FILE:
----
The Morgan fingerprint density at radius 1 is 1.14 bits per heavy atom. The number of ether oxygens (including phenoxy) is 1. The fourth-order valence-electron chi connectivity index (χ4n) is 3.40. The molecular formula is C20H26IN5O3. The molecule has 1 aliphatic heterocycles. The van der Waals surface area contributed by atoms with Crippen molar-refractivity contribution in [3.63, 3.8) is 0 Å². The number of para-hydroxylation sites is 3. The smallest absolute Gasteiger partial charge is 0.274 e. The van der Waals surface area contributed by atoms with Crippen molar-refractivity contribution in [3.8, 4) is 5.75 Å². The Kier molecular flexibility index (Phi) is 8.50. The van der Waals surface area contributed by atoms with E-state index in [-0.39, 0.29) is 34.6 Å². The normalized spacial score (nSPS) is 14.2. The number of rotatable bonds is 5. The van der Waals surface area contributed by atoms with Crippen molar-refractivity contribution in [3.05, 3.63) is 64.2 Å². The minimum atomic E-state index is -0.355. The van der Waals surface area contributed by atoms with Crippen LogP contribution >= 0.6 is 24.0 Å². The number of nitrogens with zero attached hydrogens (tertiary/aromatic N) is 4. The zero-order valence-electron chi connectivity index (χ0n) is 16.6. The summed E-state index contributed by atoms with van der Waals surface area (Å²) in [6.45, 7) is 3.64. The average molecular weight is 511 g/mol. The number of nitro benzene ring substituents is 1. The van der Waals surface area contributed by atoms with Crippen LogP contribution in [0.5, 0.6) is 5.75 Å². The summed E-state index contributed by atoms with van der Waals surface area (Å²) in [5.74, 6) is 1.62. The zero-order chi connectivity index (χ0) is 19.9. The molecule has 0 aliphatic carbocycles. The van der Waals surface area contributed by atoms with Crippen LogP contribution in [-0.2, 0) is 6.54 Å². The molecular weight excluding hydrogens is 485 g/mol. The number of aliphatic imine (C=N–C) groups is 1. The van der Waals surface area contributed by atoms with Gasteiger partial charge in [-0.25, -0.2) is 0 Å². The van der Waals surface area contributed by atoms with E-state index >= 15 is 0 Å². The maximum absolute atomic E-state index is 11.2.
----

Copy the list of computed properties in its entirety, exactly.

The Morgan fingerprint density at radius 1 is 1.14 bits per heavy atom. The number of ether oxygens (including phenoxy) is 1. The fourth-order valence-electron chi connectivity index (χ4n) is 3.40. The molecular formula is C20H26IN5O3. The molecule has 1 aliphatic heterocycles. The van der Waals surface area contributed by atoms with Crippen molar-refractivity contribution in [3.63, 3.8) is 0 Å². The number of para-hydroxylation sites is 3. The smallest absolute Gasteiger partial charge is 0.274 e. The van der Waals surface area contributed by atoms with Crippen molar-refractivity contribution in [3.8, 4) is 5.75 Å². The Kier molecular flexibility index (Phi) is 8.50. The van der Waals surface area contributed by atoms with E-state index in [-0.39, 0.29) is 34.6 Å². The normalized spacial score (nSPS) is 14.2. The number of rotatable bonds is 5. The van der Waals surface area contributed by atoms with Crippen molar-refractivity contribution in [3.05, 3.63) is 64.2 Å². The minimum atomic E-state index is -0.355. The van der Waals surface area contributed by atoms with Crippen LogP contribution >= 0.6 is 24.0 Å². The number of nitrogens with zero attached hydrogens (tertiary/aromatic N) is 4. The zero-order valence-electron chi connectivity index (χ0n) is 16.6. The summed E-state index contributed by atoms with van der Waals surface area (Å²) in [6.45, 7) is 3.64. The average molecular weight is 511 g/mol. The number of nitro benzene ring substituents is 1. The van der Waals surface area contributed by atoms with Crippen LogP contribution in [0.5, 0.6) is 5.75 Å². The summed E-state index contributed by atoms with van der Waals surface area (Å²) in [5.74, 6) is 1.62. The zero-order chi connectivity index (χ0) is 19.9. The molecule has 0 aliphatic carbocycles. The van der Waals surface area contributed by atoms with Crippen LogP contribution in [-0.2, 0) is 6.54 Å². The molecular weight excluding hydrogens is 485 g/mol. The number of aliphatic imine (C=N–C) groups is 1. The van der Waals surface area contributed by atoms with Gasteiger partial charge in [-0.25, -0.2) is 0 Å². The van der Waals surface area contributed by atoms with E-state index >= 15 is 0 Å². The maximum absolute atomic E-state index is 11.2.